The ad hoc use of complex algorithms in the justice system needs urgent oversight, the Law Society of England and Wales said as it released the results of a year-long investigation.
The Law Society Technology and Law Policy Commission publishes its report on algorithms in criminal justice alongside an interactive map that allows the public to see for the first time the beginnings of an overview of where algorithms are being used to assist decision-making across the justice system across England and Wales.
“Police, prisons and border forces are innovating in silos to help them manage and use the vast quantities of data they hold about people, places and events,” said Law Society president Christina Blacklaws.
“Complex algorithms are crunching data to help officials make judgement calls about all sorts of things – from where to send a bobby on the beat to who is at risk of being a victim or perpetrator of domestic violence; who to pick out of a crowd, let out on parole or which visa application to scrutinise.
“While there are obvious efficiency wins, there is a worrying lack of oversight or framework to mitigate some hefty risks – of unlawful deployment, of discrimination or bias that may be unwittingly built in by an operator.
“These dangers are exacerbated by the absence of transparency, centralised coordination or systematic knowledge-sharing between public bodies. Although some forces are open about their use of algorithms, this is by no means uniform.”
The Law Society’s key recommendations:
Oversight: A legal framework for the use of complex algorithms in the justice system. The lawful basis for the use of any algorithmic systems must be clear and explicitly declared
Transparency: A national register of algorithmic systems used by public bodies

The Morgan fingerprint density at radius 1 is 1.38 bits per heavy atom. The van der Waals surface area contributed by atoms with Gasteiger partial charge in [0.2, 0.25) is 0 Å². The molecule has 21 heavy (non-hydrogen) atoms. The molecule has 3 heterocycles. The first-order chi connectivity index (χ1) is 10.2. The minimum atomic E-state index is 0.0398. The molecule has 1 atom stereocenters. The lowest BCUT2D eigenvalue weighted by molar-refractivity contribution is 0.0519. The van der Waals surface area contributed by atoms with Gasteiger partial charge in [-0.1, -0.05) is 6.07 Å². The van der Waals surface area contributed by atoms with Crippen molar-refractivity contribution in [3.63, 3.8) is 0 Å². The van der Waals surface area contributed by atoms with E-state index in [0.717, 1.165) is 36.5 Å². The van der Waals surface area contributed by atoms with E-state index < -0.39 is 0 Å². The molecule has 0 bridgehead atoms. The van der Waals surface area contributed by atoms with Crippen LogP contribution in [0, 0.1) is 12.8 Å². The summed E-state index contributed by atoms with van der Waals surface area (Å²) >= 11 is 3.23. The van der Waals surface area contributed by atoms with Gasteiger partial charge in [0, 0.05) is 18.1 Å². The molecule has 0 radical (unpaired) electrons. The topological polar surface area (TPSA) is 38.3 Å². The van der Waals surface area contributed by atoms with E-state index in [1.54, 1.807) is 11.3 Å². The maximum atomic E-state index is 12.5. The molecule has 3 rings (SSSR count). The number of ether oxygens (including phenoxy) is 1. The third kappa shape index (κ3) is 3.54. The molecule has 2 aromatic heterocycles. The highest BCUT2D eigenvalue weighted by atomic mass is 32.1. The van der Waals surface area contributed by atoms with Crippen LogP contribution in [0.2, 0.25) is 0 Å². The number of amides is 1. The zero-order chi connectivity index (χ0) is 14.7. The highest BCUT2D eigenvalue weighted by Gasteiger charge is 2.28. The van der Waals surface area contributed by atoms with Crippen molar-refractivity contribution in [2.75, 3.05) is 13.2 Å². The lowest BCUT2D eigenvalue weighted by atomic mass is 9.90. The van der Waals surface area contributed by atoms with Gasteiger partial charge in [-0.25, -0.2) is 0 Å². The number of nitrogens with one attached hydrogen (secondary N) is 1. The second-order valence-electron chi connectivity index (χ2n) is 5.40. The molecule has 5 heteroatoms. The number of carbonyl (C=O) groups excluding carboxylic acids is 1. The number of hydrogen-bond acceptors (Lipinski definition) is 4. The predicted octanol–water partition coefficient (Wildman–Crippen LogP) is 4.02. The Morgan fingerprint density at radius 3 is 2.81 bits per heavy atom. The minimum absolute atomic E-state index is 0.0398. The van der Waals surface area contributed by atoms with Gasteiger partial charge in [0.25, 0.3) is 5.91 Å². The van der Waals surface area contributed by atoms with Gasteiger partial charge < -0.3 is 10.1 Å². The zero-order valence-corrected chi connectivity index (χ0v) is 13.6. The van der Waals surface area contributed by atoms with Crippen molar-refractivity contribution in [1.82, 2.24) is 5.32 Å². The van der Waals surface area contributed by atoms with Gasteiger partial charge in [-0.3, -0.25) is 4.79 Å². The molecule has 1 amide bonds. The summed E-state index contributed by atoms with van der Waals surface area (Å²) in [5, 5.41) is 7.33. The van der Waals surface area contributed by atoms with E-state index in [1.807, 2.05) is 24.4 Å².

Equality: The public sector equality duty is applied to the use of algorithms in the justice system
Human rights: Public bodies must be able to explain what human rights are affected by any complex algorithm they use
Human judgement: There must always be human management of complex algorithmic systems
Accountability: Public bodies must be able to explain how specific algorithms reach specific decisions
Ownership: Public bodies should own software rather than renting it from tech companies and should manage all political design decisions
Christina Blacklaws added: “Within the right framework algorithmic systems – whether facial recognition technology, predictive policing or individual risk assessment tools – can deliver a range of benefits in the justice system, from efficiency and efficacy to accountability and consistency.
“We need to build a consensus rooted in the rule of law, which preserves human rights and equality, to deliver a trusted and reliable justice system now and for the future.
“The Law Society is grateful to professors Sofia Olhede and Sylvie Delacroix, whose expertise helped the Technology and Law Policy Commission formulate practical, specific recommendations for government and public bodies to minimise the risks and maximise the benefits of complex algorithms in the justice system.”